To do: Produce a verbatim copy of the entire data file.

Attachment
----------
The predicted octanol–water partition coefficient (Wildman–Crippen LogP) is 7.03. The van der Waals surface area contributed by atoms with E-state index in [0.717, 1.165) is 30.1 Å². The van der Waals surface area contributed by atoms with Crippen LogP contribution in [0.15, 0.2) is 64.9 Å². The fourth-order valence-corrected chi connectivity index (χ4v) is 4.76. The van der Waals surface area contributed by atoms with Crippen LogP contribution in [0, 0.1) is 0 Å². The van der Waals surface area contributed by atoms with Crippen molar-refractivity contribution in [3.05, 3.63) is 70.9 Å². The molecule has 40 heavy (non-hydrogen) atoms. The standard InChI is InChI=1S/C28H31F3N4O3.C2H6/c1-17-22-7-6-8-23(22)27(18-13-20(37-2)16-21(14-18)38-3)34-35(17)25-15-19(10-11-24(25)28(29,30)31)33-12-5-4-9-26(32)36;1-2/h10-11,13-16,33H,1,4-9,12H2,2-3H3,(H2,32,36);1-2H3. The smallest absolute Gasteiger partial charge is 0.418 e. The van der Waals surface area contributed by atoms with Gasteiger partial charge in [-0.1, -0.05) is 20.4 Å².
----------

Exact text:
The predicted octanol–water partition coefficient (Wildman–Crippen LogP) is 7.03. The van der Waals surface area contributed by atoms with E-state index in [0.717, 1.165) is 30.1 Å². The van der Waals surface area contributed by atoms with Crippen LogP contribution in [0.15, 0.2) is 64.9 Å². The fourth-order valence-corrected chi connectivity index (χ4v) is 4.76. The van der Waals surface area contributed by atoms with Crippen LogP contribution in [0, 0.1) is 0 Å². The van der Waals surface area contributed by atoms with Crippen molar-refractivity contribution in [3.05, 3.63) is 70.9 Å². The molecule has 40 heavy (non-hydrogen) atoms. The standard InChI is InChI=1S/C28H31F3N4O3.C2H6/c1-17-22-7-6-8-23(22)27(18-13-20(37-2)16-21(14-18)38-3)34-35(17)25-15-19(10-11-24(25)28(29,30)31)33-12-5-4-9-26(32)36;1-2/h10-11,13-16,33H,1,4-9,12H2,2-3H3,(H2,32,36);1-2H3. The smallest absolute Gasteiger partial charge is 0.418 e. The van der Waals surface area contributed by atoms with Gasteiger partial charge in [-0.1, -0.05) is 20.4 Å².